Originally Published on ActiveWirehead.com
March 5, 2015
Putting it all together
This is the third article in my DIY Wearables series. Given the small size and large power of today’s devices, you don’t need to wait on the big tech companies to make a wearable computer you can afford. These creations may be a bit kludgy, but if you want to experiment with your own wearable computer ideas there is nothing to stop you. Here I will cover what sort of CPU to base your rig around and what kind of peripherals you are going to need. There are a lot of different combinations you can use, and you can tailor your rig quite a bit to match your needs and abilities. My experience is with Raspberry Pi and Android based wearables, so that’s what I’ll be talking about. I’m will not go into the history of wearble computers or why you might want one. If you’ve decided to build a wearble computer I’m sure you have your own reasons and have done some reading on the history.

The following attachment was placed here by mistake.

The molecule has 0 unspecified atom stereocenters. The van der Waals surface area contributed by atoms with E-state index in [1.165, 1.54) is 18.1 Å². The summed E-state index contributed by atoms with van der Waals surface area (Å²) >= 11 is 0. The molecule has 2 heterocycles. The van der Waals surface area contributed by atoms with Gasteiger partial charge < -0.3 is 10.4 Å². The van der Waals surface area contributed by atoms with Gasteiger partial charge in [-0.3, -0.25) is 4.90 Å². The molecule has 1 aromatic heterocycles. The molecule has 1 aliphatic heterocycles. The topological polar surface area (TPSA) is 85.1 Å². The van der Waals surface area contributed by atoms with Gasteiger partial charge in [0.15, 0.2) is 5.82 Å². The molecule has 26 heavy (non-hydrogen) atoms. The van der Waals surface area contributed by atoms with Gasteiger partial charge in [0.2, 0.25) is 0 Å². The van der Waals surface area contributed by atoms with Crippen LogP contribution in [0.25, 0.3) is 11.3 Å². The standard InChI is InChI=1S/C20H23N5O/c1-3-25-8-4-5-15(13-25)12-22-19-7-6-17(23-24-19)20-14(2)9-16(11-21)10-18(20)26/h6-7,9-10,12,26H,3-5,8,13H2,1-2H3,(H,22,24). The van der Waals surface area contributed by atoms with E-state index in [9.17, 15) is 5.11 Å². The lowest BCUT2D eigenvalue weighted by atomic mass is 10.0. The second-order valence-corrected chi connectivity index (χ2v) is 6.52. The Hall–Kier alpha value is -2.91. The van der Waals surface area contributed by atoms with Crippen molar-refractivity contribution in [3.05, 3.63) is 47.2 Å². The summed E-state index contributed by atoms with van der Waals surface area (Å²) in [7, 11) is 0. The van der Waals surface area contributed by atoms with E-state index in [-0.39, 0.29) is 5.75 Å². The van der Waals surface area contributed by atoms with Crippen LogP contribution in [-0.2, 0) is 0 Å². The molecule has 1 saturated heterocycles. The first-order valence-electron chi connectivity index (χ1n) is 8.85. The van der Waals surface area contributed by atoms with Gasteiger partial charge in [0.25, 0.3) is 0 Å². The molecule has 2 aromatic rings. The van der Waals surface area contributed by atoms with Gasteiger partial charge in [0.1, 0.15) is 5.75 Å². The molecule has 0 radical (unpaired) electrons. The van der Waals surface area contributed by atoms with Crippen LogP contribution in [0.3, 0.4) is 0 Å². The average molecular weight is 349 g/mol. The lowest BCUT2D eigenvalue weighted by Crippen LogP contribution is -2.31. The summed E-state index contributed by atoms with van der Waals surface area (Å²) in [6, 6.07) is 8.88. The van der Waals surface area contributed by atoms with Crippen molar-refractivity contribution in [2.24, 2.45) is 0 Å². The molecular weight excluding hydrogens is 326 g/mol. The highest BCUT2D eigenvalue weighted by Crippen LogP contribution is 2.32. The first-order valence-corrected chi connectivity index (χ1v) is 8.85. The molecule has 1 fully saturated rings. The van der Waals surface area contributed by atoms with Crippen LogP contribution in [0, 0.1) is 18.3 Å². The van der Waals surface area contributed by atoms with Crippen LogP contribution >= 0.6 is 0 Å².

Any wearable computer is going to need two things: a display and one or more input devices. Displays can vary quite a bit depending on your platform, but I’ve found that the cheapest devices are composite displays. One cheap and easy route is to just stick a tiny monitor on it. My first wearable had a small screen and keyboard/track pad attached to an arm guard. It was certainly wearable, but the screen added a lot of bulk and seemed like a kludgy solution at best.
The preferred method of viewing your interface on a wearble rig is a Head Mounted Display(HMD). In my previous article I covered some cheap ways to make a composite HMD. The ones I’ve made aren’t very high res, but they work well enough. When you use a monocle type HMD like mine it gives the appearance of having a semi-transparent screen that just sort of floats in front of you and slightly to one side. It’s a little disconcerting at first but you get used to it quick.